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New special counsel already facing some pushback from the right

Why is a prominent voice on Team Trump condemning special counsel Robert Hur as “a swamp monster” and “a government gangster”? For a few reasons, actually.


As Attorney General Merrick Garland announced a special counsel to examine President Joe Biden’s handling of Obama-era classified documents, one of the first questions on the minds of many Democrats was whether Robert Hur would be fair and impartial. Given the former U.S. attorney’s background, the apprehension was understandable.

Hur is, after all, a lawyer with a decidedly Republican background. It was Donald Trump who tapped him to serve as a U.S. attorney, for example, and Hur even made a controversial appearance at a White House press briefing in 2017. The former prosecutor also clerked for the late Supreme Court Justice William Rhenquist — one of the most conservative jurists of his generation — and the Federalist Society includes him among the group’s contributors.

Hur has even made campaign contributions to some Republican candidates over the course of the last 15 years.

Given details like these, one might expect Democrats to be a little nervous about Hur’s independence as he investigates a Democratic president. One might also expect GOP officials to be delighted to have a fellow Republican scrutinizing Biden.

It’s not quite working out that way.

As we discussed yesterday, part of the problem for GOP lawmakers on Capitol Hill is that they don’t want a special counsel, who’ll work quietly and methodically, while keeping Congress largely in the dark. They much prefer to have far-right committee chairs and congressional investigators target the incumbent Democratic president.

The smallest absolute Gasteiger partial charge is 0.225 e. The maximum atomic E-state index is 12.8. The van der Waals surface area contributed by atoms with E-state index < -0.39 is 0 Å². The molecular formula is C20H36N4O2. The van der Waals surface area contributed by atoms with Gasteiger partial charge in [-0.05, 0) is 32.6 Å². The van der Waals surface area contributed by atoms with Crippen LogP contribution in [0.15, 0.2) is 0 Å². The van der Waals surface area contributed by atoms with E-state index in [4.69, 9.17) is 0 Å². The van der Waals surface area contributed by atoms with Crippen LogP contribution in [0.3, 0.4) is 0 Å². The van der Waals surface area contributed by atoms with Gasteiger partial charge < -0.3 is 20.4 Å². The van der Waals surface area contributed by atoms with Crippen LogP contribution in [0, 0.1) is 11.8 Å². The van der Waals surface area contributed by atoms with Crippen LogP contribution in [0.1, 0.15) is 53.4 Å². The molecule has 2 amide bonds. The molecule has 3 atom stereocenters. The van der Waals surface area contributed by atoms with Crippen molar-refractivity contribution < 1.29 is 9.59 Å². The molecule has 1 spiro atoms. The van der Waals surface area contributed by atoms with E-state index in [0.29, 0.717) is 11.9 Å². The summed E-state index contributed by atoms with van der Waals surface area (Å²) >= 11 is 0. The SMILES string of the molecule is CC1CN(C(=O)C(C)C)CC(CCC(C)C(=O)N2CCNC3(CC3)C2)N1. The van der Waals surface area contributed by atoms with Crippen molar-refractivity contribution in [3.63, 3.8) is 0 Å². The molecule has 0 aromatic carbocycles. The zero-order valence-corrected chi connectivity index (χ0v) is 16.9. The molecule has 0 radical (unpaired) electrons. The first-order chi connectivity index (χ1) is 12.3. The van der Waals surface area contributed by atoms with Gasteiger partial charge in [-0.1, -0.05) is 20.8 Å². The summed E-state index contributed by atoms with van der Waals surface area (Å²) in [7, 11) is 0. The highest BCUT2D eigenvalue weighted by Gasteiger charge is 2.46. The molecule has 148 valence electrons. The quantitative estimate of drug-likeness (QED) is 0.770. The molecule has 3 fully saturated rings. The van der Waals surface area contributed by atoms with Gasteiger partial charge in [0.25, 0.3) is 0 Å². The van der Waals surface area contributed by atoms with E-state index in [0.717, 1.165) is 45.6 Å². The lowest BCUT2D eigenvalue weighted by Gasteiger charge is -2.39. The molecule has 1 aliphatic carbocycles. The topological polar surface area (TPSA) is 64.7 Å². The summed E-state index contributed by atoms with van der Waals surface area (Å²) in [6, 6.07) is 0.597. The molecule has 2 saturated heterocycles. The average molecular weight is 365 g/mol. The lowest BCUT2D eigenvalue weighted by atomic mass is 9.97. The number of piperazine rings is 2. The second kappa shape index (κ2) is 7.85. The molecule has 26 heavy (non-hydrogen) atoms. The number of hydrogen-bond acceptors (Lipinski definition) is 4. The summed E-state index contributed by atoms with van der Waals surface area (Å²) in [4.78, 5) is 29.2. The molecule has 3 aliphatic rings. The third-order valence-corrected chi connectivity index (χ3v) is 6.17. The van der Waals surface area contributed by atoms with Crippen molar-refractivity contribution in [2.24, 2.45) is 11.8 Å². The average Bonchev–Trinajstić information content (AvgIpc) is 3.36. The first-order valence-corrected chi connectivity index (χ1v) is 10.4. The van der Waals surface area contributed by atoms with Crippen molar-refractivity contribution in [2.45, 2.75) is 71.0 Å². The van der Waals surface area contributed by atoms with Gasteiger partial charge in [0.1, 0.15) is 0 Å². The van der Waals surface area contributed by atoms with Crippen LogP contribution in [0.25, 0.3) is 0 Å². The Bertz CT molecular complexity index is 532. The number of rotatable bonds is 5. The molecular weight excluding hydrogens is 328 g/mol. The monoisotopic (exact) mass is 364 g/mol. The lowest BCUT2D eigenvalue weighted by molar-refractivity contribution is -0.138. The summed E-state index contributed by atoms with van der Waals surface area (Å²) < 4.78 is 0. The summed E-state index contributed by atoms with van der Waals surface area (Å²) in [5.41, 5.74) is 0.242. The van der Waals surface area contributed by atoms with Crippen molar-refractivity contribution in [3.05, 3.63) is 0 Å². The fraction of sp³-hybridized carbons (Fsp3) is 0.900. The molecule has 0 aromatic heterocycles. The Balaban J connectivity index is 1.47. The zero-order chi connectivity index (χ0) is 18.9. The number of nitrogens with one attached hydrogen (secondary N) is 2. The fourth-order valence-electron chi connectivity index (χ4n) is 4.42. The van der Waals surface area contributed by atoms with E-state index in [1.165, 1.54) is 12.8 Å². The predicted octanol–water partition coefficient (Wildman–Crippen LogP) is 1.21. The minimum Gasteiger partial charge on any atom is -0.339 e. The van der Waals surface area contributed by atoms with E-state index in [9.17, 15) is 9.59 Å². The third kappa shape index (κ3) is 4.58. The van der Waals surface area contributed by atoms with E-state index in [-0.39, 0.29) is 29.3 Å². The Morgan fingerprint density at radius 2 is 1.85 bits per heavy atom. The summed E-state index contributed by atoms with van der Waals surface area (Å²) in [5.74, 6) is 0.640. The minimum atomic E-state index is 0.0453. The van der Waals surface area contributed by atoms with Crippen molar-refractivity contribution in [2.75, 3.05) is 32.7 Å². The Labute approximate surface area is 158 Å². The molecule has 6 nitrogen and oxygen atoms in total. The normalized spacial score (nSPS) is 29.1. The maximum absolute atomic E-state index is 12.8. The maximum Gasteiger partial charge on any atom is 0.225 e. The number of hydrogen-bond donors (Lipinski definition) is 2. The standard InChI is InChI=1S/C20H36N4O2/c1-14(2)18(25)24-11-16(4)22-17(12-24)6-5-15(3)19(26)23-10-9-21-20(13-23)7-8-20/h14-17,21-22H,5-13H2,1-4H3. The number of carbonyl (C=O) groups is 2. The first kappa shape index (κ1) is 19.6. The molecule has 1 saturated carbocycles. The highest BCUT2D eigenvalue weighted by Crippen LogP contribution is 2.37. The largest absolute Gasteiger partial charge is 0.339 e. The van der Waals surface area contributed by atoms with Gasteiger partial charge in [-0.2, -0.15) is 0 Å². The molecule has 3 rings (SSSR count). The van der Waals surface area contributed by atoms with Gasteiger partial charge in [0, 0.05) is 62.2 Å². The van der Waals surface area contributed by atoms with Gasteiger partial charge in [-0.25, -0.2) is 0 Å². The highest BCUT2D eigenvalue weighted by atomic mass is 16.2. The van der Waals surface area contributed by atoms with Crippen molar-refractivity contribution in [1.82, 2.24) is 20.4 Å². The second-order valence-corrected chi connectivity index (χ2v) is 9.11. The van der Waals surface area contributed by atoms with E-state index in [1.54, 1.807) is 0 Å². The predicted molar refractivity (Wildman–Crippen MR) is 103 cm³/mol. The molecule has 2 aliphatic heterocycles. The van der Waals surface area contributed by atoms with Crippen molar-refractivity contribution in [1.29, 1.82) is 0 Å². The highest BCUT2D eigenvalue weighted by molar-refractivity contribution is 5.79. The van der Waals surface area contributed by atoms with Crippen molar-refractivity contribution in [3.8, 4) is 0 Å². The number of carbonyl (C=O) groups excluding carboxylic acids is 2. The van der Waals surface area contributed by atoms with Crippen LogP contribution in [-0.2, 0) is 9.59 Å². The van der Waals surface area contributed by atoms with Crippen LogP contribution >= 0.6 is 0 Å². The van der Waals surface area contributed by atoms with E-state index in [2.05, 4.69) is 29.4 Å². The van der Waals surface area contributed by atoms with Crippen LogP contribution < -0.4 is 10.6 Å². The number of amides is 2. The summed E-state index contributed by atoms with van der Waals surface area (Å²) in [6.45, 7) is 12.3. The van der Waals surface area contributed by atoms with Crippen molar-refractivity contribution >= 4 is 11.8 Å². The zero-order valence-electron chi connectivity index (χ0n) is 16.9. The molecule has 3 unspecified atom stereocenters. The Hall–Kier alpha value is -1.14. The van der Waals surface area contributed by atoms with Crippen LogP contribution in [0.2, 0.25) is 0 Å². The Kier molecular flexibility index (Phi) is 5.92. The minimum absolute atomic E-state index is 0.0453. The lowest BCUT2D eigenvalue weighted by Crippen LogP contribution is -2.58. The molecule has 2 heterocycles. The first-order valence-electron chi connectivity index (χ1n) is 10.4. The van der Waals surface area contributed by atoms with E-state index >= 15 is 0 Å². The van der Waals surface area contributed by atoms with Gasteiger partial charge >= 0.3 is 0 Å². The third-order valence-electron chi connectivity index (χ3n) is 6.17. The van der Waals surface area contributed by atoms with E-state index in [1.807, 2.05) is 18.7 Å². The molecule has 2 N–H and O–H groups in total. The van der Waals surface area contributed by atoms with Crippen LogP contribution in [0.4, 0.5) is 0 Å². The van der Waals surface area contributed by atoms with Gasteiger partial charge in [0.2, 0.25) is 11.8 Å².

But that’s just the start. Consider the comments Kash Patel, a key member of Trump’s inner circle, made about Hur during a conservative media appearance yesterday afternoon:

“This guy is a swamp monster of the tier-one level. He’s a government gangster. He’s now in charge of the continued crime-scene cover-up.”

And why, pray tell, should the right consider the newly appointed special counsel a “government gangster”? Evidently, there are a handful of areas of concern:

The Mueller investigation: As my colleague Lisa Rubin explained in a terrific Twitter thread, Hur was a top member of then-Deputy Attorney General Rod Rosenstein’s team, playing a role in Robert Mueller’s investigation into Trump’s Russia scandal.

Indeed, when the Senate considered Hur’s U.S. attorney nomination, it wasn’t Democrats who expressed skepticism; it was Republicans who delayed his confirmation because they were displeased to learn about his connection to the former special counsel’s investigation. Yesterday, Sen. Ted Cruz of Texas, among others, brought those concerns back to the fore.

Chris Wray: Hur worked as counsel to Christopher Wray, now the director of the FBI, when he was in charge of the Justice Department’s criminal division. In theory, this shouldn’t be a problem for the right, since it was Trump who put Wray in charge of the FBI.

But in practice, Wray has become a villain in far-right circles, with some Republicans even raising the prospect of trying to impeach him.

Yesterday afternoon, Republican Rep. Troy Nehls of Texas published a tweet that read, “The Special Counsel that AG Merrick Garland just appointed is FBI Director Christopher Wray’s former assistant. They’re all in on it.”

GOP donations: The fact that Hur contributed financially to Republican candidates will set conservatives’ minds at ease, right? Maybe, but let’s not brush past the fact that the former prosecutor sent money to the late Sen. John McCain and former Maryland Gov. Larry Hogan — both of whom have been deemed insufficiently radical by much of the GOP and its base.

This isn’t to say Republican officials are scrambling to explicitly condemn Hur or call for him to be replaced by someone more in line with the MAGA agenda. But it hasn’t yet been 24 hours since his special counsel appointment was announced, and with Patel’s “swamp monster” rhetoric in mind, no one should be surprised if the right’s dissatisfaction gets quite a bit louder.